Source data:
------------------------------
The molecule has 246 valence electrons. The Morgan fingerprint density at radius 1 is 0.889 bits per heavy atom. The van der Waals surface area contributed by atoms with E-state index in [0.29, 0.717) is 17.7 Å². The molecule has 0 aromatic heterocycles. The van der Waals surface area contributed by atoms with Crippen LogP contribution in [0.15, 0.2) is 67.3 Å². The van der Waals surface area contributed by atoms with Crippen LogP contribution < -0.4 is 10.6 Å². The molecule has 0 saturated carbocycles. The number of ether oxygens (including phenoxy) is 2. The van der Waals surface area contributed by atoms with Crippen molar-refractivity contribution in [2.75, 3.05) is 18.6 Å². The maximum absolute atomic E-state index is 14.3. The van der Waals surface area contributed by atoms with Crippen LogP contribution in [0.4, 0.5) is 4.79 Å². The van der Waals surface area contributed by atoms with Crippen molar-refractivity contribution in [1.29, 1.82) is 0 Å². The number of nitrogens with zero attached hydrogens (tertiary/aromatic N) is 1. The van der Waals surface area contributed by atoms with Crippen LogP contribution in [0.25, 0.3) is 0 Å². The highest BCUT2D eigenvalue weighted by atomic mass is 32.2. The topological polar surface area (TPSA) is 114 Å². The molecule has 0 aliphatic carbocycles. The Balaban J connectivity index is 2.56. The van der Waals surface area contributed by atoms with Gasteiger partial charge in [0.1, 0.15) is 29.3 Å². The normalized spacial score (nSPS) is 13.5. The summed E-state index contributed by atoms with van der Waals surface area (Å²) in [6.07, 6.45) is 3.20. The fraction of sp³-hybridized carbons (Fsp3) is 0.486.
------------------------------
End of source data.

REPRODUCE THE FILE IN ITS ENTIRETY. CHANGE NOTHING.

The molecule has 246 valence electrons. The Morgan fingerprint density at radius 1 is 0.889 bits per heavy atom. The van der Waals surface area contributed by atoms with E-state index in [0.29, 0.717) is 17.7 Å². The molecule has 0 aromatic heterocycles. The van der Waals surface area contributed by atoms with Crippen LogP contribution in [0.15, 0.2) is 67.3 Å². The van der Waals surface area contributed by atoms with Crippen LogP contribution < -0.4 is 10.6 Å². The molecule has 0 saturated carbocycles. The number of ether oxygens (including phenoxy) is 2. The van der Waals surface area contributed by atoms with Crippen molar-refractivity contribution in [2.75, 3.05) is 18.6 Å². The maximum absolute atomic E-state index is 14.3. The van der Waals surface area contributed by atoms with Crippen LogP contribution in [0.4, 0.5) is 4.79 Å². The van der Waals surface area contributed by atoms with Crippen molar-refractivity contribution in [1.29, 1.82) is 0 Å². The number of nitrogens with zero attached hydrogens (tertiary/aromatic N) is 1. The van der Waals surface area contributed by atoms with Crippen LogP contribution in [0.25, 0.3) is 0 Å². The highest BCUT2D eigenvalue weighted by atomic mass is 32.2. The topological polar surface area (TPSA) is 114 Å². The molecule has 0 aliphatic carbocycles. The Balaban J connectivity index is 2.56. The van der Waals surface area contributed by atoms with Gasteiger partial charge in [0.1, 0.15) is 29.3 Å². The normalized spacial score (nSPS) is 13.5. The summed E-state index contributed by atoms with van der Waals surface area (Å²) in [6.07, 6.45) is 3.20. The fraction of sp³-hybridized carbons (Fsp3) is 0.486.